ITB #6: A foolproof way to increase LTV
In this week's weekly email, JDM shares a foolproof 3-step process for increasing customer lifetime value.
In today’s email, I’m sharing how to systematically increase customer lifetime value simply by defining it differently.
Let’s cut to the chase:
Lifetime value runs both ways.
It's not talked about enough, but lifetime value isn’t just a mathematical measurement of money collected from customers over time. It’s a description of the relationship.
Most of the time, LTV is bidirectional: we innovate to increase the value to our customers, and we get rewarded with revenue, retention, & referrals.
So far, this is easily categorized as “duh”, but if you follow it to its logical conclusion, it tells you exactly what to do.
Let’s break it down. 👇
Here’s How to increase ltv
By thinking about the lifetime value of a customer as a reflection of their lifetime value of the product, we can hone in on what to do.
1/ Which metrics will most increase our LTV?
Any business can be defined by 6 buckets of metrics: awareness, acquisition, activation, revenue, retention, and referral.
For early-stage companies, there might be but one metric per category. As a product matures and becomes more complex, so do the ways we measure it.
For lifetime value, though, we’re only concerned with those we can measure with the middle section of the metrics — say, from activation or revenue through retention.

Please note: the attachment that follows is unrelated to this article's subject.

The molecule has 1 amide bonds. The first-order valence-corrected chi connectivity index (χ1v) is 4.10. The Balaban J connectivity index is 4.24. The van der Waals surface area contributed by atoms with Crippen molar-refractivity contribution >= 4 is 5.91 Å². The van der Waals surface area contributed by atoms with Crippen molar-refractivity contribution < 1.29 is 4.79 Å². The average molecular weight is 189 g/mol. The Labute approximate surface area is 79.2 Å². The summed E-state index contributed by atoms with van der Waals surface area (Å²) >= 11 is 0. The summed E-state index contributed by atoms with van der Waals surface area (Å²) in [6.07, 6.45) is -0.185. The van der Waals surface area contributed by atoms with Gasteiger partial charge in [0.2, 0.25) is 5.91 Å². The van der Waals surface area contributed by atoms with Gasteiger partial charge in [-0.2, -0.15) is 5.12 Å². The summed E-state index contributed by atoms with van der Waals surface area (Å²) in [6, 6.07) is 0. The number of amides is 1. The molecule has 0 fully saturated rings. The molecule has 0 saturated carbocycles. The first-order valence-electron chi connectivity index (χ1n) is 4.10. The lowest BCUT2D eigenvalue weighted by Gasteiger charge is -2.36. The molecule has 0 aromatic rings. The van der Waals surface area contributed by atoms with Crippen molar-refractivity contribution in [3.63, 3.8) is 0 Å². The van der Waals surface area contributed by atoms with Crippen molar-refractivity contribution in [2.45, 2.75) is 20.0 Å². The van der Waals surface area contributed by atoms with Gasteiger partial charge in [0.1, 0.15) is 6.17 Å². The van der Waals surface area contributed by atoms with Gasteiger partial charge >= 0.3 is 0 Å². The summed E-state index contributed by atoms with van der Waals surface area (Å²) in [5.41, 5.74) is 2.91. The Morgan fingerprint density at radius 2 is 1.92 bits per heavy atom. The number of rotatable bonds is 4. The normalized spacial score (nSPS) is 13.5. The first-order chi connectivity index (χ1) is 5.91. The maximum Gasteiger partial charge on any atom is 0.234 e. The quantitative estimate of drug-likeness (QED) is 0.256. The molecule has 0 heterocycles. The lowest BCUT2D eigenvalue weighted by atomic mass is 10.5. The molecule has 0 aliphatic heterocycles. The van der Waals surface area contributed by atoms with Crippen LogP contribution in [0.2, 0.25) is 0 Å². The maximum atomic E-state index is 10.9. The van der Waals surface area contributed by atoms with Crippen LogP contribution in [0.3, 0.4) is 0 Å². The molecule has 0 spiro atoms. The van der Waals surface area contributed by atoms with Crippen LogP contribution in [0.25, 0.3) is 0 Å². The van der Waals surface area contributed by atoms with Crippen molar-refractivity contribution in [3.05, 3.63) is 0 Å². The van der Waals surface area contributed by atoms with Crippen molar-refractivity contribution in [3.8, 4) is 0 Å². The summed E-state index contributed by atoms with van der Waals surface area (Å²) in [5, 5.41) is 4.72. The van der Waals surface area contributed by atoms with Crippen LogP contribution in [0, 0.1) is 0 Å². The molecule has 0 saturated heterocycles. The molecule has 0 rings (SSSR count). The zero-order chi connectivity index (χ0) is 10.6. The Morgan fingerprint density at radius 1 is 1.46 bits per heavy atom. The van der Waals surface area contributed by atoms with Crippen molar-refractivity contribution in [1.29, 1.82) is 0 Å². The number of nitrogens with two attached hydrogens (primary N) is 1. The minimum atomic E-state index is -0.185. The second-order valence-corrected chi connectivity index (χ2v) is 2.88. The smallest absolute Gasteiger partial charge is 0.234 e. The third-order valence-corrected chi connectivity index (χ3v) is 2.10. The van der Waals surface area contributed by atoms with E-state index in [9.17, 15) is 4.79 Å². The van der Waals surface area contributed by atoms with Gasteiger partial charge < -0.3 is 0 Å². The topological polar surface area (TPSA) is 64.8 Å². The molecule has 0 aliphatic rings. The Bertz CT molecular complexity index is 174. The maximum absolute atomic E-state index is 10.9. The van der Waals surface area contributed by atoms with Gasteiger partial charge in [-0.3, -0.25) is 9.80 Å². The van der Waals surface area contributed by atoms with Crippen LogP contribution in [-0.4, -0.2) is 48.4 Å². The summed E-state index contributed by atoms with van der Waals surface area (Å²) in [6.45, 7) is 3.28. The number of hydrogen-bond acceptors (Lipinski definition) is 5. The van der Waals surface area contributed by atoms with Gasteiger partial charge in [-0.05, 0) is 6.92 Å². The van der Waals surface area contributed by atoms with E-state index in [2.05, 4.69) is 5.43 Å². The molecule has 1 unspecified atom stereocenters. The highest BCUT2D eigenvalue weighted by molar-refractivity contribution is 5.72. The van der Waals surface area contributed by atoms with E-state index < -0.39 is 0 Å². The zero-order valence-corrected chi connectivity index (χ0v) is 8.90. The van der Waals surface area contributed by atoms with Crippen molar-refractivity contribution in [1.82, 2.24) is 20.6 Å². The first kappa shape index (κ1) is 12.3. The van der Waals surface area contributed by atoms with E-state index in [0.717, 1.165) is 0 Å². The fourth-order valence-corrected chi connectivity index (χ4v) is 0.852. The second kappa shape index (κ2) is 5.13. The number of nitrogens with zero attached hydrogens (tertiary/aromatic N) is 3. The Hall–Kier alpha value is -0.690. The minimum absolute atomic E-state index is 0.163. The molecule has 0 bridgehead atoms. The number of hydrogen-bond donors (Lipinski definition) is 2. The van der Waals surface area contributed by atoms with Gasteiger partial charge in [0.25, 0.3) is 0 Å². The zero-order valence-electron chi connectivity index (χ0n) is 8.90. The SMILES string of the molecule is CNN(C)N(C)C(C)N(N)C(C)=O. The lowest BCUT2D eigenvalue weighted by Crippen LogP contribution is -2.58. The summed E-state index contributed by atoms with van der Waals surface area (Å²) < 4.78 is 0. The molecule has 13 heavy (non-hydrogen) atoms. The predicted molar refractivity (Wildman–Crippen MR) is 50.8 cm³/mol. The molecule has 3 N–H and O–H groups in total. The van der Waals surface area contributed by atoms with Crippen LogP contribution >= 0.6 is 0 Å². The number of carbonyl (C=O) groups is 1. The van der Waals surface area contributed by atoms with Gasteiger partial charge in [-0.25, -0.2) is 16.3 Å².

Now ask yourself: which metrics will have the greatest impact on LTV? Do you have comparatively low activation rates versus a fairly high churn rate? Do you have too many customers not converting off the free tier?
Pick the metrics that will have an outsized impact.
2/ Find the most efficient knob to tweak it with.
This is the knob you can turn that will have the largest impact on one of those metrics with the least effort.
Those knobs are mostly features in your backlog that increase value for the customer.
If you’re targeting retention on a SaaS platform or a mobile app, these may be the features you can add (or tweak!) that will get you higher engagement. Or it could be a feature designed to increase “stickiness” — a restriction (often leading a double-life as a benefit) that makes it difficult for a user to switch away from you.
Either way, the customer wins, and our hypothesis is that they will reward us with a commensurate increase in LTV, too.
ideate around your metrics;
rank the features by efficiency; and
pick the most efficient feature to play with.
It doesn’t mean anything if you don’t measure it.
Form an hypothesis with an intended lift in the metric measured — with a clear pass/fail. If the experiment succeeds, fantastic! Double-down or move on to the next LTV tweak.
If the experiment fails, you’re forced to ask “what does this mean?” It may mean nothing, but it’s always worth the question. Pivot or persevere?
But you’ll never ask the question if you don’t have a clear hypothesis with a clear go/no-go.
And that’s it. You’ve increased LTV. It’s really hard, but it’s not complicated.
Bonus tip! Only do things that contribute to LTV.
Think about the next few things you’re planning to add into your product, and ask yourself this question: will this drive a measurable improvement in one of our core metrics? If not, delete it from your backlog. It doesn’t matter at all.
Then take it one step further: will this feature have a direct and measurable impact on the metric currently most important to us? If not, throw it in the backlog. It doesn’t matter right now.
In short: don’t waste your time building features that won’t directly contribute to LTV. They’re literally irrelevant.
That's all for this week's newsletter: one tip on how to be a better innovator.
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See you again next week!
Published about 2 months ago